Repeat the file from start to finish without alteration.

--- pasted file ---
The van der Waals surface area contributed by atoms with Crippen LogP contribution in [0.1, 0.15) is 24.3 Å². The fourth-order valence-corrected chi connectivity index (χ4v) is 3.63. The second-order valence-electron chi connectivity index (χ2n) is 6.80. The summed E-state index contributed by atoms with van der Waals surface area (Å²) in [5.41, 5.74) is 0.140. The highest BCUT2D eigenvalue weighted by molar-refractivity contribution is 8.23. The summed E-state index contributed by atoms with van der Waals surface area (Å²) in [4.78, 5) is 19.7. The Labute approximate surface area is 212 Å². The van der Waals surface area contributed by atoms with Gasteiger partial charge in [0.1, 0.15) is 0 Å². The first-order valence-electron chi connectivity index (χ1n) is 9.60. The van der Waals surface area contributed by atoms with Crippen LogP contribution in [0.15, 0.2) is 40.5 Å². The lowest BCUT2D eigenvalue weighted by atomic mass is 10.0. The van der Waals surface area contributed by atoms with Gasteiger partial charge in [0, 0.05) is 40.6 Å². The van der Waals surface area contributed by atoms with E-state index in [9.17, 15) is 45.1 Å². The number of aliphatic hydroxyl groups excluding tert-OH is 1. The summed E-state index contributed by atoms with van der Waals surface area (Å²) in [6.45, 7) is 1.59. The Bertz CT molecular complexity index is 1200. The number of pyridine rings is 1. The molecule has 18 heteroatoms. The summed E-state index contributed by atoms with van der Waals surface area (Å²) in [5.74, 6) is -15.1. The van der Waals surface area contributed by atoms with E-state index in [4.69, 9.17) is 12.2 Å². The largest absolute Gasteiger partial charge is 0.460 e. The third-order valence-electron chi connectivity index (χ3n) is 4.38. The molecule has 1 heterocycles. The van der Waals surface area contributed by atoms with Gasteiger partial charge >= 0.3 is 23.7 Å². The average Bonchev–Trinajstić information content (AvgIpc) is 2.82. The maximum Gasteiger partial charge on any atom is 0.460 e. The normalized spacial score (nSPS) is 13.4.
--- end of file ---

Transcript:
The van der Waals surface area contributed by atoms with Crippen LogP contribution in [0.1, 0.15) is 24.3 Å². The fourth-order valence-corrected chi connectivity index (χ4v) is 3.63. The second-order valence-electron chi connectivity index (χ2n) is 6.80. The summed E-state index contributed by atoms with van der Waals surface area (Å²) in [5.41, 5.74) is 0.140. The highest BCUT2D eigenvalue weighted by molar-refractivity contribution is 8.23. The summed E-state index contributed by atoms with van der Waals surface area (Å²) in [4.78, 5) is 19.7. The Labute approximate surface area is 212 Å². The van der Waals surface area contributed by atoms with Gasteiger partial charge in [0.1, 0.15) is 0 Å². The first-order valence-electron chi connectivity index (χ1n) is 9.60. The van der Waals surface area contributed by atoms with Crippen LogP contribution in [0.15, 0.2) is 40.5 Å². The lowest BCUT2D eigenvalue weighted by atomic mass is 10.0. The van der Waals surface area contributed by atoms with Gasteiger partial charge in [0, 0.05) is 40.6 Å². The van der Waals surface area contributed by atoms with E-state index in [9.17, 15) is 45.1 Å². The number of aliphatic hydroxyl groups excluding tert-OH is 1. The summed E-state index contributed by atoms with van der Waals surface area (Å²) in [6.45, 7) is 1.59. The Bertz CT molecular complexity index is 1200. The number of pyridine rings is 1. The molecule has 18 heteroatoms. The summed E-state index contributed by atoms with van der Waals surface area (Å²) in [5.74, 6) is -15.1. The van der Waals surface area contributed by atoms with E-state index in [4.69, 9.17) is 12.2 Å². The largest absolute Gasteiger partial charge is 0.460 e. The third-order valence-electron chi connectivity index (χ3n) is 4.38. The molecule has 1 heterocycles. The van der Waals surface area contributed by atoms with Gasteiger partial charge >= 0.3 is 23.7 Å². The average Bonchev–Trinajstić information content (AvgIpc) is 2.82. The maximum Gasteiger partial charge on any atom is 0.460 e. The normalized spacial score (nSPS) is 13.4.